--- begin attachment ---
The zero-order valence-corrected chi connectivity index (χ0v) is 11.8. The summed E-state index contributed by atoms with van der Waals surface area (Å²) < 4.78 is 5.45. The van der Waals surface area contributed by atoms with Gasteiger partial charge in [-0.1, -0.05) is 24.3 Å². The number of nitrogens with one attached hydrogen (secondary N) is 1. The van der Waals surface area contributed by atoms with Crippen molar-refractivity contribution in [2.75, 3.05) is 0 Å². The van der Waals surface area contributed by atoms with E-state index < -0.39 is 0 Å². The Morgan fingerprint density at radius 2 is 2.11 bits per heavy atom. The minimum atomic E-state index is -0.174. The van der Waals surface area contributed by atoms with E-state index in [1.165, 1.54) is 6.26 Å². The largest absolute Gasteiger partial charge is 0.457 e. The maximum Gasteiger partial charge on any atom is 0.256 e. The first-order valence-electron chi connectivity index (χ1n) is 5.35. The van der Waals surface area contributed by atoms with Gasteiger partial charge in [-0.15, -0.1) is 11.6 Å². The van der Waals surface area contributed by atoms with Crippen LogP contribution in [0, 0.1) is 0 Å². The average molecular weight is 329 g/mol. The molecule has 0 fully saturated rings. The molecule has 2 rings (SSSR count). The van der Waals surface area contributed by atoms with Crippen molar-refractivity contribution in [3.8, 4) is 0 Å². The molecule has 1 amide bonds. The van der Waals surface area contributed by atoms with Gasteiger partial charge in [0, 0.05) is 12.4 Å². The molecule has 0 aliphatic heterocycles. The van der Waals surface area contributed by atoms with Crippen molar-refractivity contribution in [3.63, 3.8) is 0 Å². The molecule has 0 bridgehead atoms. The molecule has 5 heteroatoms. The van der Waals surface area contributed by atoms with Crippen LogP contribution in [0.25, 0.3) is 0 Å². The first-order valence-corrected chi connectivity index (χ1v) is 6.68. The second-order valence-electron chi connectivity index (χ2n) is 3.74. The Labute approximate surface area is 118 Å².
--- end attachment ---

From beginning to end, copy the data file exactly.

The zero-order valence-corrected chi connectivity index (χ0v) is 11.8. The summed E-state index contributed by atoms with van der Waals surface area (Å²) < 4.78 is 5.45. The van der Waals surface area contributed by atoms with Gasteiger partial charge in [-0.1, -0.05) is 24.3 Å². The number of nitrogens with one attached hydrogen (secondary N) is 1. The van der Waals surface area contributed by atoms with Crippen molar-refractivity contribution in [2.75, 3.05) is 0 Å². The van der Waals surface area contributed by atoms with E-state index < -0.39 is 0 Å². The Morgan fingerprint density at radius 2 is 2.11 bits per heavy atom. The minimum atomic E-state index is -0.174. The van der Waals surface area contributed by atoms with E-state index in [1.165, 1.54) is 6.26 Å². The largest absolute Gasteiger partial charge is 0.457 e. The maximum Gasteiger partial charge on any atom is 0.256 e. The first-order valence-electron chi connectivity index (χ1n) is 5.35. The van der Waals surface area contributed by atoms with Gasteiger partial charge in [-0.15, -0.1) is 11.6 Å². The van der Waals surface area contributed by atoms with Crippen LogP contribution in [0, 0.1) is 0 Å². The average molecular weight is 329 g/mol. The molecule has 0 fully saturated rings. The molecule has 2 rings (SSSR count). The van der Waals surface area contributed by atoms with Crippen molar-refractivity contribution in [3.8, 4) is 0 Å². The molecule has 1 amide bonds. The van der Waals surface area contributed by atoms with Gasteiger partial charge in [0, 0.05) is 12.4 Å². The molecule has 0 aliphatic heterocycles. The van der Waals surface area contributed by atoms with Crippen molar-refractivity contribution in [3.63, 3.8) is 0 Å². The molecule has 0 bridgehead atoms. The molecule has 5 heteroatoms. The van der Waals surface area contributed by atoms with Crippen LogP contribution in [0.25, 0.3) is 0 Å². The first-order valence-corrected chi connectivity index (χ1v) is 6.68. The second-order valence-electron chi connectivity index (χ2n) is 3.74. The Labute approximate surface area is 118 Å².